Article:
Consider these statistics – while people may say they consider digital ads to be somewhat annoying, a whopping 71% of consumers said they prefer customized ads (source) and 90% of consumers like seeing custom content from brands (source). Marketers are simply trying to give consumers what they want – a tailored, personalized ad experience that is both engaging and relevant. That may sound like a tall order, but with the help of all this data, we’re able to deliver.

How accurate is my data?

Like the answers to our previous questions, this one is equally vague – it depends on the source. Information gathered from social media sites (yes, Facebook plays a large part in this) is often quite accurate, since consumers are readily providing that information. Similarly, data collected from current marketing campaigns to determine what is and isn’t working is equally accurate. For example, we at iFocus are constantly analyzing data and behavioral patterns we see through our marketing campaigns to determine where we can make optimizations to further boost performance. Again, it’s all about creating that personalized ad experience.

But there are some data channels that tend to be less accurate, such as what we like to call, “big box” data companies (think Acxiom, Nielsen, Oracle, etc.). There are certainly instances in which this data is still very accurate, but many of these big data companies are basing their consumer profile data off of browsing behaviors and search history on a consumer’s device. While these data points can be a good reflection of what you may be interested in, it can also be quite skewed.

An illustration portraying how big data companies collect information from digital devices

Take, for example, one of our directors. She referred to BlueKai’s registry to see what data segments she had been put into. (Keep in mind, these are all segments that many marketers use to target digital ads.)

While there were many, many segments that she fell into, here are the highlights of her profile, as told by BlueKai:

  • Female Gen Xer
  • Married, with two kids (one aged 10-12 and one aged 13-15)
  • Uses an iPhone on Verizon service and has cable television
  • Works in construction, productivity solutions, and HR
  • Has a graduate degree
  • Owns a cat
  • Hockey enthusiast
  • Has owned her home less than a year
  • Likes brands such as Dial, Refresh, Clear Eyes, Nike, Publix, Sam’s Club, and Carnival
  • Recently purchased a Chevy Cruze and a Lexus sedan

Here’s what she had to say about the results:

“Well, they got the female part right. I’m almost a Gen Xer, but technically I’m on the old end of millennials. I am married, but I only have one child, and he’s five months old. I’ve never owned an iPhone, I’ve been on Sprint for years, and my husband and I cut the cable cord five years ago. Obviously I work at iFocus, so I do not work (and never have worked) in any of those fields. I took zero graduate classes, I have two dogs and don’t like cats, I’ve never been to a hockey game in my life, and my family and I have been in our home for four years now. I’ve never purchased anything from Dial, Refresh, or Clear Eyes. There aren’t even Publix stores in Kansas City, and I’ve never been to one. I can’t remember the last time I bought anything from Nike, and the last time I set foot in a Sam’s Club was in high school (I’m a Costco girl). I’ve never been on a Carnival cruise, nor have I researched going on one. I haven’t made any new vehicle purchases in six years, I drive a Buick Regal, and I wish I could afford a Lexus.”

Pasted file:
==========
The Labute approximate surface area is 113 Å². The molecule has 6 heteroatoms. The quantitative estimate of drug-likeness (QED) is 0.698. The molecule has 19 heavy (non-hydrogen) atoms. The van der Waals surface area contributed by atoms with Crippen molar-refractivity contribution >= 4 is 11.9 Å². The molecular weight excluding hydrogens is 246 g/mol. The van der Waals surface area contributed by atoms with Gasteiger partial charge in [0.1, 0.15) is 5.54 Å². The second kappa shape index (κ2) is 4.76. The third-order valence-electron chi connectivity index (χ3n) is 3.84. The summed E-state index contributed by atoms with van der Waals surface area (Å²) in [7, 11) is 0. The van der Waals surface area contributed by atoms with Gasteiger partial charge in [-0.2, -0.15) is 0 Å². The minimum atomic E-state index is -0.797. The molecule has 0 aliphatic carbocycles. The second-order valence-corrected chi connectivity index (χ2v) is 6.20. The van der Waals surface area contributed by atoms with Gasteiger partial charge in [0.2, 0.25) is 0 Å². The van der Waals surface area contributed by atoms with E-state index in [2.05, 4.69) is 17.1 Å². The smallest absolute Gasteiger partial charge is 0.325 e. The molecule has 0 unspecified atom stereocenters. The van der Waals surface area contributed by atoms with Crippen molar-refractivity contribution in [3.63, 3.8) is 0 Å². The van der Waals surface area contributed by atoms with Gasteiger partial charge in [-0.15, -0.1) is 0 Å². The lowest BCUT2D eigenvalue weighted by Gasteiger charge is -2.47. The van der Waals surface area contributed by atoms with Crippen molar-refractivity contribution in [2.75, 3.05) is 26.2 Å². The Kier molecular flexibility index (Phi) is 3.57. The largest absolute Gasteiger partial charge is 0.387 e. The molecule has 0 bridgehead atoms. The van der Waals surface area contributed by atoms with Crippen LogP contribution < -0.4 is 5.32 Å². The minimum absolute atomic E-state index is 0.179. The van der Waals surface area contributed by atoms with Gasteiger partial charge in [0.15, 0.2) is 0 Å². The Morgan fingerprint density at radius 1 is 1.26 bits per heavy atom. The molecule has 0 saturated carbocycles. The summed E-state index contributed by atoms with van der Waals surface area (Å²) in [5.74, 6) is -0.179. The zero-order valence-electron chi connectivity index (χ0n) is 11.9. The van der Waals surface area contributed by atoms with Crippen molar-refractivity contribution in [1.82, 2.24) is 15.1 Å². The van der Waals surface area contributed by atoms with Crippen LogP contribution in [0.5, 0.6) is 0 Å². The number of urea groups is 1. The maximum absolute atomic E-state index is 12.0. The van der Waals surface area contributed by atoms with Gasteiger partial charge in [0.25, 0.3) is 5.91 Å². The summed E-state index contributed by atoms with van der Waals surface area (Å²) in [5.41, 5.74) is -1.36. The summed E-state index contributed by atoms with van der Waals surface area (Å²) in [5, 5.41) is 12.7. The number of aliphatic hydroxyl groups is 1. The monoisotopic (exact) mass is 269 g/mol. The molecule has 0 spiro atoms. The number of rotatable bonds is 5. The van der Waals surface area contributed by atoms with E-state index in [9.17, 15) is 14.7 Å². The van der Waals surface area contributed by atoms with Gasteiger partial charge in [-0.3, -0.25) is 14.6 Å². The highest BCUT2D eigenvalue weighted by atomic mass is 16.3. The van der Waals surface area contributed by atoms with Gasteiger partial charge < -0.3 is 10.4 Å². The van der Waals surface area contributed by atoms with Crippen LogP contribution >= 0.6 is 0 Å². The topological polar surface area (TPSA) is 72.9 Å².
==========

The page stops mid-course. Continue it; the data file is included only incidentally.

As you can see, the data can be pretty skewed. This makes sense, since the aforementioned director does a lot of research on her computer for our clients. She performs many searches related to a client’s target audience that have nothing to do with her personal interests. But big data companies don’t differentiate – data is data.

The Bottom Line

What it all boils down to is this: Data will always be there. Unless you get rid of your smartphone, your computer, your smart TVs and Blu-Ray players, and wrap yourself in tin foil, companies will be collecting data from you. While the digital playing field may change with speculated new rules and regulations, similar to GDPR in the EU, data will always play a huge part in marketing. It’s a simple fact in the age of technology.

A young woman sitting in front of her laptop and holding her smartphone

The biggest thing you can do as a consumer is educate yourself. Be cognizant of what information you share on the internet. Browse through those terms and conditions (or at least skip to the part about privacy and data sharing). Pay attention when a browser notification pops up telling you the site you’re on uses cookies to collect information. Go read about how Facebook is updating its privacy policy and making your information more secure. In today’s digital era, education is empowerment.

And remember – while there are malicious organizations out there trying to use data for the wrong reasons, much of your data is just being shared with advertisers to up their marketing game and get you to buy something. Yeah, sure – it’s mildly annoying at times. But given the choice between having cyber attackers steal your identity or having someone use your personal interests to serve you a relevant ad for a product you’re interested in, which would you choose? We don’t know about you, but we’d definitely prefer the latter.